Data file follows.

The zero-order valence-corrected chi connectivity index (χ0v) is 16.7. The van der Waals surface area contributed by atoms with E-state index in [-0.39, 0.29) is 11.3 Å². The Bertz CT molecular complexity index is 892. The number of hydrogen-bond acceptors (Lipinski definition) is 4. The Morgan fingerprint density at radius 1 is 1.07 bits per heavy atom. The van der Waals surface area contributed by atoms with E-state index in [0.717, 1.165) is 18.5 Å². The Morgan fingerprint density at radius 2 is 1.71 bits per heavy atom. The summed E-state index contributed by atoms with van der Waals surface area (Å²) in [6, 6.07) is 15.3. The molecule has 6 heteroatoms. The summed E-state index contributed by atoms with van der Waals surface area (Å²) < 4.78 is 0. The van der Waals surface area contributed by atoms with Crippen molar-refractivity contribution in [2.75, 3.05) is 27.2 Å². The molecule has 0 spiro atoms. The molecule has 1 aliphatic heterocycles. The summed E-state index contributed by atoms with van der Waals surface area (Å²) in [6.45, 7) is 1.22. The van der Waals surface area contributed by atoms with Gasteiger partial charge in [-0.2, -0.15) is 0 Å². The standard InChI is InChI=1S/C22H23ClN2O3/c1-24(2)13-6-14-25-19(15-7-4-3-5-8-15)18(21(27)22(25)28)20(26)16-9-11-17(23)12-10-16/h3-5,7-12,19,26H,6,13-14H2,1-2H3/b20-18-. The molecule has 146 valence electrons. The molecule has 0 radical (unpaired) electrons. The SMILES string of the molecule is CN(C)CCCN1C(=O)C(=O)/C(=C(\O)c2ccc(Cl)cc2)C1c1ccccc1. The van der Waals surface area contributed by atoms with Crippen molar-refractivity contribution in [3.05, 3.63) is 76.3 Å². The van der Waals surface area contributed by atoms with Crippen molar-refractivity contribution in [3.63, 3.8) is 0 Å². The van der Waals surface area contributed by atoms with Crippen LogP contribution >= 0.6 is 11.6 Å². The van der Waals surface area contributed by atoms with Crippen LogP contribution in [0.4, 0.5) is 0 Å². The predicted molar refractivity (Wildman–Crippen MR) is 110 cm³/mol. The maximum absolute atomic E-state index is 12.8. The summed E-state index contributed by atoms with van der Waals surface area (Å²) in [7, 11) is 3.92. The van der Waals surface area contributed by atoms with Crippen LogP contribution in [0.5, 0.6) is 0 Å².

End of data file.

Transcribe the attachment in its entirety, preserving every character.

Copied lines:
The zero-order valence-corrected chi connectivity index (χ0v) is 16.7. The van der Waals surface area contributed by atoms with E-state index in [-0.39, 0.29) is 11.3 Å². The Bertz CT molecular complexity index is 892. The number of hydrogen-bond acceptors (Lipinski definition) is 4. The Morgan fingerprint density at radius 1 is 1.07 bits per heavy atom. The van der Waals surface area contributed by atoms with E-state index in [0.717, 1.165) is 18.5 Å². The Morgan fingerprint density at radius 2 is 1.71 bits per heavy atom. The summed E-state index contributed by atoms with van der Waals surface area (Å²) in [6, 6.07) is 15.3. The molecule has 6 heteroatoms. The summed E-state index contributed by atoms with van der Waals surface area (Å²) < 4.78 is 0. The van der Waals surface area contributed by atoms with Crippen molar-refractivity contribution in [2.75, 3.05) is 27.2 Å². The molecule has 0 spiro atoms. The molecule has 1 aliphatic heterocycles. The summed E-state index contributed by atoms with van der Waals surface area (Å²) in [6.45, 7) is 1.22. The van der Waals surface area contributed by atoms with Gasteiger partial charge in [-0.2, -0.15) is 0 Å². The standard InChI is InChI=1S/C22H23ClN2O3/c1-24(2)13-6-14-25-19(15-7-4-3-5-8-15)18(21(27)22(25)28)20(26)16-9-11-17(23)12-10-16/h3-5,7-12,19,26H,6,13-14H2,1-2H3/b20-18-. The molecule has 146 valence electrons. The molecule has 0 radical (unpaired) electrons. The SMILES string of the molecule is CN(C)CCCN1C(=O)C(=O)/C(=C(\O)c2ccc(Cl)cc2)C1c1ccccc1. The van der Waals surface area contributed by atoms with Crippen molar-refractivity contribution in [3.05, 3.63) is 76.3 Å². The van der Waals surface area contributed by atoms with Crippen molar-refractivity contribution in [3.63, 3.8) is 0 Å². The van der Waals surface area contributed by atoms with Crippen LogP contribution >= 0.6 is 11.6 Å². The van der Waals surface area contributed by atoms with Crippen LogP contribution in [0.4, 0.5) is 0 Å². The predicted molar refractivity (Wildman–Crippen MR) is 110 cm³/mol. The maximum absolute atomic E-state index is 12.8. The summed E-state index contributed by atoms with van der Waals surface area (Å²) in [7, 11) is 3.92. The van der Waals surface area contributed by atoms with Crippen LogP contribution in [0.5, 0.6) is 0 Å².